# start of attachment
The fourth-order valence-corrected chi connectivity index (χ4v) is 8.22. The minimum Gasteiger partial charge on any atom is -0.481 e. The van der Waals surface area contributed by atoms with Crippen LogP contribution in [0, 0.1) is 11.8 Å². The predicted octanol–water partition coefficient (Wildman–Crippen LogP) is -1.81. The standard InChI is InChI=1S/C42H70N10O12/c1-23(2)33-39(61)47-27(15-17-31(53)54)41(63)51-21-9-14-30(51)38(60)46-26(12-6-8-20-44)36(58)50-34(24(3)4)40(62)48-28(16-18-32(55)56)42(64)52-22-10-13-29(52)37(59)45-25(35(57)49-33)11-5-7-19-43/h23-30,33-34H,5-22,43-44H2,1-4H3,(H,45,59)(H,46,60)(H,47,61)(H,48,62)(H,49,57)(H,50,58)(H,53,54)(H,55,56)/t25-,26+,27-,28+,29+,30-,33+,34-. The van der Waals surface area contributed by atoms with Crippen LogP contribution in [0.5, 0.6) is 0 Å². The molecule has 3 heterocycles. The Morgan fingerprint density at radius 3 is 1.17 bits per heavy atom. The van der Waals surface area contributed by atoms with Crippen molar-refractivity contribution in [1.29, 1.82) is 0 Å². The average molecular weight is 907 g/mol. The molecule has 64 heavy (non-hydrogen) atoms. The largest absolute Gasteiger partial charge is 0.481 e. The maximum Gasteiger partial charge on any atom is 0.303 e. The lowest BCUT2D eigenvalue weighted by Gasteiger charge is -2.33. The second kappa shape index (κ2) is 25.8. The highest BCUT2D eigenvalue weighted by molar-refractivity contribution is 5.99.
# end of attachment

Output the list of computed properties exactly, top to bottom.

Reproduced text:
The fourth-order valence-corrected chi connectivity index (χ4v) is 8.22. The minimum Gasteiger partial charge on any atom is -0.481 e. The van der Waals surface area contributed by atoms with Crippen LogP contribution in [0, 0.1) is 11.8 Å². The predicted octanol–water partition coefficient (Wildman–Crippen LogP) is -1.81. The standard InChI is InChI=1S/C42H70N10O12/c1-23(2)33-39(61)47-27(15-17-31(53)54)41(63)51-21-9-14-30(51)38(60)46-26(12-6-8-20-44)36(58)50-34(24(3)4)40(62)48-28(16-18-32(55)56)42(64)52-22-10-13-29(52)37(59)45-25(35(57)49-33)11-5-7-19-43/h23-30,33-34H,5-22,43-44H2,1-4H3,(H,45,59)(H,46,60)(H,47,61)(H,48,62)(H,49,57)(H,50,58)(H,53,54)(H,55,56)/t25-,26+,27-,28+,29+,30-,33+,34-. The van der Waals surface area contributed by atoms with Crippen LogP contribution in [0.5, 0.6) is 0 Å². The molecule has 3 heterocycles. The Morgan fingerprint density at radius 3 is 1.17 bits per heavy atom. The van der Waals surface area contributed by atoms with Crippen molar-refractivity contribution in [1.29, 1.82) is 0 Å². The average molecular weight is 907 g/mol. The molecule has 64 heavy (non-hydrogen) atoms. The largest absolute Gasteiger partial charge is 0.481 e. The maximum Gasteiger partial charge on any atom is 0.303 e. The lowest BCUT2D eigenvalue weighted by Gasteiger charge is -2.33. The second kappa shape index (κ2) is 25.8. The highest BCUT2D eigenvalue weighted by molar-refractivity contribution is 5.99.